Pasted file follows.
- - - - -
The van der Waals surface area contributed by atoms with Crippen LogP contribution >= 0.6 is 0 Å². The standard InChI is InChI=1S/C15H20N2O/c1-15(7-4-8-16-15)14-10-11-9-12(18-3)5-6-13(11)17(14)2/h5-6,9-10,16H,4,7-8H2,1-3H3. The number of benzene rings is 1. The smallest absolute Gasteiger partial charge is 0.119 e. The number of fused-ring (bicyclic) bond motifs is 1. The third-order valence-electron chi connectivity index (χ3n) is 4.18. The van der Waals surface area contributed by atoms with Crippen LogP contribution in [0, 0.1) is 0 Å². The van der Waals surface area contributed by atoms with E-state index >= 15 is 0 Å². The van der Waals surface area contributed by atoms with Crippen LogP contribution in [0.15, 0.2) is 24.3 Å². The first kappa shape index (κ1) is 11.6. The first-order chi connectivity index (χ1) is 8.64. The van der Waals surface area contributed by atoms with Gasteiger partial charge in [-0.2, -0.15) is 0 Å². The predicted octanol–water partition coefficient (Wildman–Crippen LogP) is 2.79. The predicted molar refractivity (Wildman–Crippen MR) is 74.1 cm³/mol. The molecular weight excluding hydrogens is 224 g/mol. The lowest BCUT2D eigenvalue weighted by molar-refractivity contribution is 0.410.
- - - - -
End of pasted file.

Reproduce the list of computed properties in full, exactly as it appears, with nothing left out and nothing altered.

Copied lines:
The van der Waals surface area contributed by atoms with Crippen LogP contribution >= 0.6 is 0 Å². The standard InChI is InChI=1S/C15H20N2O/c1-15(7-4-8-16-15)14-10-11-9-12(18-3)5-6-13(11)17(14)2/h5-6,9-10,16H,4,7-8H2,1-3H3. The number of benzene rings is 1. The smallest absolute Gasteiger partial charge is 0.119 e. The number of fused-ring (bicyclic) bond motifs is 1. The third-order valence-electron chi connectivity index (χ3n) is 4.18. The van der Waals surface area contributed by atoms with Crippen LogP contribution in [0, 0.1) is 0 Å². The van der Waals surface area contributed by atoms with E-state index >= 15 is 0 Å². The van der Waals surface area contributed by atoms with Crippen LogP contribution in [0.15, 0.2) is 24.3 Å². The first kappa shape index (κ1) is 11.6. The first-order chi connectivity index (χ1) is 8.64. The van der Waals surface area contributed by atoms with Gasteiger partial charge in [-0.2, -0.15) is 0 Å². The predicted octanol–water partition coefficient (Wildman–Crippen LogP) is 2.79. The predicted molar refractivity (Wildman–Crippen MR) is 74.1 cm³/mol. The molecular weight excluding hydrogens is 224 g/mol. The lowest BCUT2D eigenvalue weighted by molar-refractivity contribution is 0.410.